How to Become a Standards Recognition Entity for Industry-Recognized Apprenticeship Programs
During these challenging times, the U.S. Department of Labor remains committed to fulfilling critical workforce needs and addressing the workforce-related impacts of the COVID-19 public health emergency. Now more than ever, it’s imperative to use innovative workforce development strategies that meet the needs of our changing economy.
On May 11, 2020, the Department of Labor launched the Industry-Recognized Apprenticeship Program (IRAP), which offers a new approach to apprenticeship and provides American employers and workers with increased flexibility necessary to respond to their evolving needs. This industry-driven option can help employers develop a pool of workers with the right skills and lets workers earn a paycheck while developing skills for a new career.
Building on the successful and long-standing Registered Apprenticeship model, these high-quality apprenticeship programs are validated by Standards Recognition Entities, also known as SREs. SREs are industry and workforce leaders that have been approved by the U.S. Department of Labor to recognize IRAPs in their industry. Becoming an SRE offers a unique opportunity to provide direction to employers, educators, and the workforce system while helping to set the standard for successful training models like apprenticeships. SREs will maintain both quality and flexibility to meet the needs of industry, help close the skills gap, and improve our economy when our country needs it most.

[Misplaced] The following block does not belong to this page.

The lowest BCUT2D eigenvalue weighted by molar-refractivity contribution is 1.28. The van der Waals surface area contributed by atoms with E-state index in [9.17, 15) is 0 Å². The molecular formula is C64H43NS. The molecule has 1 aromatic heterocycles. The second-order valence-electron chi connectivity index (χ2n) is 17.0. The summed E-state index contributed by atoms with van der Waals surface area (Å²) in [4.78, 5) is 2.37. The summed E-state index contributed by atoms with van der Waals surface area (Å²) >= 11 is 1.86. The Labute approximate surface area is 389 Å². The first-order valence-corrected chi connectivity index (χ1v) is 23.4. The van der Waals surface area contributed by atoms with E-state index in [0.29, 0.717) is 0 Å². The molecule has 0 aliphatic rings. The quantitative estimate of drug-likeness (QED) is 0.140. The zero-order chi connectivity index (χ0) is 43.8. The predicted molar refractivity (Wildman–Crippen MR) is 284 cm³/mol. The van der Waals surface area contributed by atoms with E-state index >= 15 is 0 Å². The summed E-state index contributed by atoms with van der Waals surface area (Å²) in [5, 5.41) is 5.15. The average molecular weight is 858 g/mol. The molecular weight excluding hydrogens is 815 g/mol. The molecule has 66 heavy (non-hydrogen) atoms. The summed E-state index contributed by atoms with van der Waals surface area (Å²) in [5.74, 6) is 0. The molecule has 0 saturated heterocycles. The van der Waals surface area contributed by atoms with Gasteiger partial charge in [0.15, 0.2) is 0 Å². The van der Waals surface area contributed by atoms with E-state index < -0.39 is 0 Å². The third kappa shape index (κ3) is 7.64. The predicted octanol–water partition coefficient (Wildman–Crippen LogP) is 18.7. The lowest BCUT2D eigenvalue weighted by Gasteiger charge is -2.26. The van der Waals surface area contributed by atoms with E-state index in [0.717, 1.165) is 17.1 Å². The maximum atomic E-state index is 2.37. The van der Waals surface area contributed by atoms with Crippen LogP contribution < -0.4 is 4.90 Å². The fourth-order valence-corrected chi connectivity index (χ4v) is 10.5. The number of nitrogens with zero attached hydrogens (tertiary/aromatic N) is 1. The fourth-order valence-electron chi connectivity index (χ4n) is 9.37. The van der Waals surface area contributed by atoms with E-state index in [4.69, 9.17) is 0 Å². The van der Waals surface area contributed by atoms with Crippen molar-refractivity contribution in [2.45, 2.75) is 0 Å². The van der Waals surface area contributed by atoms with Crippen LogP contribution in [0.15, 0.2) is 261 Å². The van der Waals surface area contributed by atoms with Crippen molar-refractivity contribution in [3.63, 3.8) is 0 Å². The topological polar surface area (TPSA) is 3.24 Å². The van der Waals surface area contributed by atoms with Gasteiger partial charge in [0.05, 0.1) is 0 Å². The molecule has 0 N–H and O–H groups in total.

Who can apply to be an SRE? Organizations such as trade, industry and employer organizations, companies and other corporate entities, educational institutions, state and local government agencies or entities, nonprofit organizations, unions, joint labor-management organizations, certification and accreditation bodies, or a consortium or partnership of organizations are eligible and encouraged to apply.
Interested in becoming an SRE? Take the following steps:
3) Identify the industries, occupations, and geographic areas for which you envision serving as an SRE. Consider convening employers and other organizations to assess their most immediate workforce development needs as well as the services required in each of these areas to scale up IRAPs.
4) Begin to document or develop the plans of action, policies, structures, and key partnerships that will form the basis for a successful SRE application.
5) Review the pre-application checklist to ensure you have all of the required documentation.
6) Submit your application to the U.S. Department of Labor for recognition using the online SRE application portal. Once you enter the portal, you’ll be asked to create an account that will allow you to start, save, and update your application as needed.
Staff from the Department’s Office of Apprenticeship are located across the country and are available to help if you have any questions. We have also developed an SRE application technical assistance guide to help you with creating an account, uploading documents, and submitting your application. Technical questions about the application portal can be submitted online or emailed to firstname.lastname@example.org.
American workers need access to effective training to secure good jobs in a changing workplace and labor market, and employers need access to workers with the skills to help them grow and compete. Strategies like the IRAP model that are innovative, flexible and responsive will be essential to addressing the workforce needs of today and tomorrow.
Cierra Mitchell is the division chief for the Division of Industry-Recognized Apprenticeship in the U.S. Department of Labor’s Office of Apprenticeship.